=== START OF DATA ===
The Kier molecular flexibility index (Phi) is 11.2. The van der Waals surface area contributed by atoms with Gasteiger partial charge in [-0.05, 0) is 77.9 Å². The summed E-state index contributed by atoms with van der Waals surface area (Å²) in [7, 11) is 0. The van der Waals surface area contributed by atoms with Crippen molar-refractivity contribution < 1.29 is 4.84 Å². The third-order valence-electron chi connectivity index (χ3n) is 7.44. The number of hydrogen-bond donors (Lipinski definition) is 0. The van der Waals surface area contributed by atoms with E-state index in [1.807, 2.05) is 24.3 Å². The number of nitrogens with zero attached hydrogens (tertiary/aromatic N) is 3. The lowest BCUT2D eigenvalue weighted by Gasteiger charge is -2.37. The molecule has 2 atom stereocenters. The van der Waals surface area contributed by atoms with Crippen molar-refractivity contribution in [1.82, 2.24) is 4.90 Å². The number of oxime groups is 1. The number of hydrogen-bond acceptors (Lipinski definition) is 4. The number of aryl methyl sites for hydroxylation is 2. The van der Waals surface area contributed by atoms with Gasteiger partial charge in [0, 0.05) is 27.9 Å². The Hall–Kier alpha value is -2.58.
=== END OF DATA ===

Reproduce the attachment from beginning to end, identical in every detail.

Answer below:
The Kier molecular flexibility index (Phi) is 11.2. The van der Waals surface area contributed by atoms with Gasteiger partial charge in [-0.05, 0) is 77.9 Å². The summed E-state index contributed by atoms with van der Waals surface area (Å²) in [7, 11) is 0. The van der Waals surface area contributed by atoms with Crippen molar-refractivity contribution < 1.29 is 4.84 Å². The third-order valence-electron chi connectivity index (χ3n) is 7.44. The number of hydrogen-bond donors (Lipinski definition) is 0. The van der Waals surface area contributed by atoms with E-state index in [1.807, 2.05) is 24.3 Å². The number of nitrogens with zero attached hydrogens (tertiary/aromatic N) is 3. The lowest BCUT2D eigenvalue weighted by Gasteiger charge is -2.37. The molecule has 2 atom stereocenters. The van der Waals surface area contributed by atoms with Crippen molar-refractivity contribution in [1.82, 2.24) is 4.90 Å². The number of oxime groups is 1. The number of hydrogen-bond acceptors (Lipinski definition) is 4. The number of aryl methyl sites for hydroxylation is 2. The van der Waals surface area contributed by atoms with Gasteiger partial charge in [0, 0.05) is 27.9 Å². The Hall–Kier alpha value is -2.58.